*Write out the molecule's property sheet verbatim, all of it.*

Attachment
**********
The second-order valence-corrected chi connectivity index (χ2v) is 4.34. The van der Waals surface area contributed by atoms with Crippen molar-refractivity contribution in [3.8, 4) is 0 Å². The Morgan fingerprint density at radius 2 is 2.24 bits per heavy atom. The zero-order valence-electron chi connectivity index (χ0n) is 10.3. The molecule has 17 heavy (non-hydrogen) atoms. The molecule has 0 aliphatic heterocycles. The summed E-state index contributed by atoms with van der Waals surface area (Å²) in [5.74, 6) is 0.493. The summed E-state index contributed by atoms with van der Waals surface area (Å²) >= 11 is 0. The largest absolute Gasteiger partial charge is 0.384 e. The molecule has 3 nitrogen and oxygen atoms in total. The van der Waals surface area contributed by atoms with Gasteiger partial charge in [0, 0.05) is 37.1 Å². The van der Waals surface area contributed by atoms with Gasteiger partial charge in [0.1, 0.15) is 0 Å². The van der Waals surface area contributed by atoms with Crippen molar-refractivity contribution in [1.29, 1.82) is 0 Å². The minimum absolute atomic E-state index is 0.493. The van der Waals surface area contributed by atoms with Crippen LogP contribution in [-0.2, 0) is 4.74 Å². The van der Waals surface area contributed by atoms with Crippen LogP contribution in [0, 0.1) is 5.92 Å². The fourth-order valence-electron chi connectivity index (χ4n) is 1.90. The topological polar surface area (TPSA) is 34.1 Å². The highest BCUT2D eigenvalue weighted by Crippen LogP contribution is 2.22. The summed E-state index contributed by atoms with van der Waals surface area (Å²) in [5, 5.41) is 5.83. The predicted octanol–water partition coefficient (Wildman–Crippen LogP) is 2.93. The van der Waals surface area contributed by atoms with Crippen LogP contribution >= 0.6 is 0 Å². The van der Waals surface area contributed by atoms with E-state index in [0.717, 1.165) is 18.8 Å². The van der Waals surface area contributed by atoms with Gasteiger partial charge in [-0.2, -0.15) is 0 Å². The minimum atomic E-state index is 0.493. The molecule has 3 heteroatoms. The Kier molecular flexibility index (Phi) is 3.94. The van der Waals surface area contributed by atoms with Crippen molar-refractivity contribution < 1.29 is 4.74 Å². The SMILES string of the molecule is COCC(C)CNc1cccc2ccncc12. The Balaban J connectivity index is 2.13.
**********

The second-order valence-corrected chi connectivity index (χ2v) is 4.34. The van der Waals surface area contributed by atoms with Crippen molar-refractivity contribution in [3.8, 4) is 0 Å². The Morgan fingerprint density at radius 2 is 2.24 bits per heavy atom. The zero-order valence-electron chi connectivity index (χ0n) is 10.3. The molecule has 17 heavy (non-hydrogen) atoms. The molecule has 0 aliphatic heterocycles. The summed E-state index contributed by atoms with van der Waals surface area (Å²) in [5.74, 6) is 0.493. The summed E-state index contributed by atoms with van der Waals surface area (Å²) >= 11 is 0. The largest absolute Gasteiger partial charge is 0.384 e. The molecule has 3 nitrogen and oxygen atoms in total. The van der Waals surface area contributed by atoms with Gasteiger partial charge in [0, 0.05) is 37.1 Å². The van der Waals surface area contributed by atoms with Gasteiger partial charge in [0.1, 0.15) is 0 Å². The van der Waals surface area contributed by atoms with Crippen molar-refractivity contribution in [1.29, 1.82) is 0 Å². The minimum absolute atomic E-state index is 0.493. The van der Waals surface area contributed by atoms with Crippen LogP contribution in [-0.2, 0) is 4.74 Å². The van der Waals surface area contributed by atoms with Crippen LogP contribution in [0, 0.1) is 5.92 Å². The fourth-order valence-electron chi connectivity index (χ4n) is 1.90. The topological polar surface area (TPSA) is 34.1 Å². The highest BCUT2D eigenvalue weighted by Crippen LogP contribution is 2.22. The summed E-state index contributed by atoms with van der Waals surface area (Å²) in [5, 5.41) is 5.83. The predicted octanol–water partition coefficient (Wildman–Crippen LogP) is 2.93. The van der Waals surface area contributed by atoms with Crippen LogP contribution >= 0.6 is 0 Å². The van der Waals surface area contributed by atoms with E-state index in [0.717, 1.165) is 18.8 Å². The van der Waals surface area contributed by atoms with Gasteiger partial charge in [-0.2, -0.15) is 0 Å². The minimum atomic E-state index is 0.493. The molecule has 3 heteroatoms. The Kier molecular flexibility index (Phi) is 3.94. The van der Waals surface area contributed by atoms with Crippen molar-refractivity contribution < 1.29 is 4.74 Å². The SMILES string of the molecule is COCC(C)CNc1cccc2ccncc12. The Balaban J connectivity index is 2.13.